Caryl - Houston-Packer Collection BS1415 .C37 v5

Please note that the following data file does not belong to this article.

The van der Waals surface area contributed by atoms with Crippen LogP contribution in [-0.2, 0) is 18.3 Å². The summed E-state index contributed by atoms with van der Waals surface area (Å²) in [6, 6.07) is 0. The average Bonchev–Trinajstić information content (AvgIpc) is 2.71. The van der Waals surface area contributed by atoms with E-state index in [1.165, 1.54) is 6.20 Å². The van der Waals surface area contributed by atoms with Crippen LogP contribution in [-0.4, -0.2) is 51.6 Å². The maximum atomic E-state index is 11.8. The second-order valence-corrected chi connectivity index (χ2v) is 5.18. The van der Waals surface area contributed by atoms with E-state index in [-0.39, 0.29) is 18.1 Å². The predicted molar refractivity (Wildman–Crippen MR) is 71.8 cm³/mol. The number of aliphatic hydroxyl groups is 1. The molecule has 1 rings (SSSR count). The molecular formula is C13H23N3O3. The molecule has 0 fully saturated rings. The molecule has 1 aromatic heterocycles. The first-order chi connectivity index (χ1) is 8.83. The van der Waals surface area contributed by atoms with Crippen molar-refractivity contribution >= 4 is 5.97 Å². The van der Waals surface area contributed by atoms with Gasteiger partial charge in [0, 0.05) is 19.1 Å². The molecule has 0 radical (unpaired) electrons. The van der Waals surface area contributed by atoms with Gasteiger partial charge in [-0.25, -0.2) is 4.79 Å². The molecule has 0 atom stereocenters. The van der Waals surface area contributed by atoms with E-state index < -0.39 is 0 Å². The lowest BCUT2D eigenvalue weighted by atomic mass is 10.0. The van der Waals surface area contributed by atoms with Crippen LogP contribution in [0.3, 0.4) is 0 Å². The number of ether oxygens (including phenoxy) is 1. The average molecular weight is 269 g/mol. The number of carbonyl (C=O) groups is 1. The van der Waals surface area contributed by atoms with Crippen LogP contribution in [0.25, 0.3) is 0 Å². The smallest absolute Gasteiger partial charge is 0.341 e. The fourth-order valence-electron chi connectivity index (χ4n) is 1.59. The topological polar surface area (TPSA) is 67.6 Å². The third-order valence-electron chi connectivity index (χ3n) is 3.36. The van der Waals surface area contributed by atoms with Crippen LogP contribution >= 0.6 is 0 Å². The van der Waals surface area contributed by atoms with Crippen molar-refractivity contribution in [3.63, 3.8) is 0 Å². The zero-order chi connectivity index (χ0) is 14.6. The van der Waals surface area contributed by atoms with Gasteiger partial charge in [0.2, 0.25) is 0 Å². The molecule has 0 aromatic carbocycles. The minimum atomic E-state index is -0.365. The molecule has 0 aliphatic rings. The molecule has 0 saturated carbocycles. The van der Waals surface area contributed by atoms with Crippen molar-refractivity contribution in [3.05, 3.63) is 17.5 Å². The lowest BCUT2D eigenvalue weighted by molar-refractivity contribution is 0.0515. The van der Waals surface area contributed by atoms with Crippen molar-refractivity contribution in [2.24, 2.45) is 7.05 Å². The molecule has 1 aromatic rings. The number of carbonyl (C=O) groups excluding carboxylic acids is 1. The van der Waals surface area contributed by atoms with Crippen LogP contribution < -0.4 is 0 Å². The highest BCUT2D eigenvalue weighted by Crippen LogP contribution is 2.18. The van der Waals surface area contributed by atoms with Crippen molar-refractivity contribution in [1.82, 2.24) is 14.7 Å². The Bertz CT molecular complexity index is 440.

Chag15. An Expofitionupon the Bookof 3 O B. Verf.23. Cain (Gen, 4 ) A fugitive andvagabond (halt thou be; and we in our Law, call a fort of idle Beggars Vagabonds, fuch as go from Countrey to Countrey, from houle to houle, to Peek their bread. Such alto were among the Jews, whoare there- fore called Vagabond Jews (Ads 19. 13.) To be a wanderer, was one of the fharpeft threa s that God ever denounced againft his people, My God will cajf them away, becatife theydid not hearken to him, and theyJhall be wanderers among the Na.. tions, He wanders about for bread. InScripture fenfe, bread takes in all good things, even the Pan; hóc lico heft which concern this life So Chri.ft teacheth us to pray, non/igniJcar, Giveus this day our daily bread. But here by bread, we are tout alias fepe,- underfland the meaneft provifion, diftina from flefh;andother 4uoAcuuque of food : A man that lives meerly upon bread, hath but poor viltifimu fed Y ? P vili/J,mum fare ; though bread be the ftaffof life, yet he that hath no- quemqueciburn thing but bread to eat, lives meanly, and hath onely enough quopoll}fu to keep life and foul together. flenrarl.Pmed Yet further,they that wanderfor bread,muft be content with Ha verbs mo- the council bread, and with a little of that; they are often r ogelluiudDez Y ,ffagellumnem. glad if they get but a dry or mouldy cruft of bread to fatisfie peextremain- the cry of hunger. So then, Towander aboutfor bread, is to via. sold, live a Beggars life, or to be driven to the utmoft fhifts to fu twin life, and keep from fiarving. , To be brought to a piece of bread (of our own) is to be brought to the loweft ebb in worldly things (Prov, 6. 26.) Exul, inops er. By means of a whori}h woman, a man is brought to a piece of res alienaque bread ; that is, he is made very poor. And if he beat a low "mim lujires. ebb , who hath but a piece of bread of his own : What are ovid.ín lbirr.. they who are forced to ask fo low as a pieceofbreadofo_hers ? To want bread is ill, but wander about for bread is far worfe. He that wants bread is pinch'd, but he that wanders for it is difgraced. Obferve hence, ficft, To want andwander aboutfor bread, is afare ofieiion : Such an aflfiaion, as Davidprofeffeth he never obferved the righte- ous mans feed fain into (Pfal. 37, 251) I bave been young, and-- now am old,, pet never law I the righteousfortmeat; nor -theirfeed - begging their bread: The righteous are oftentxoubled,yet never ffoxfakena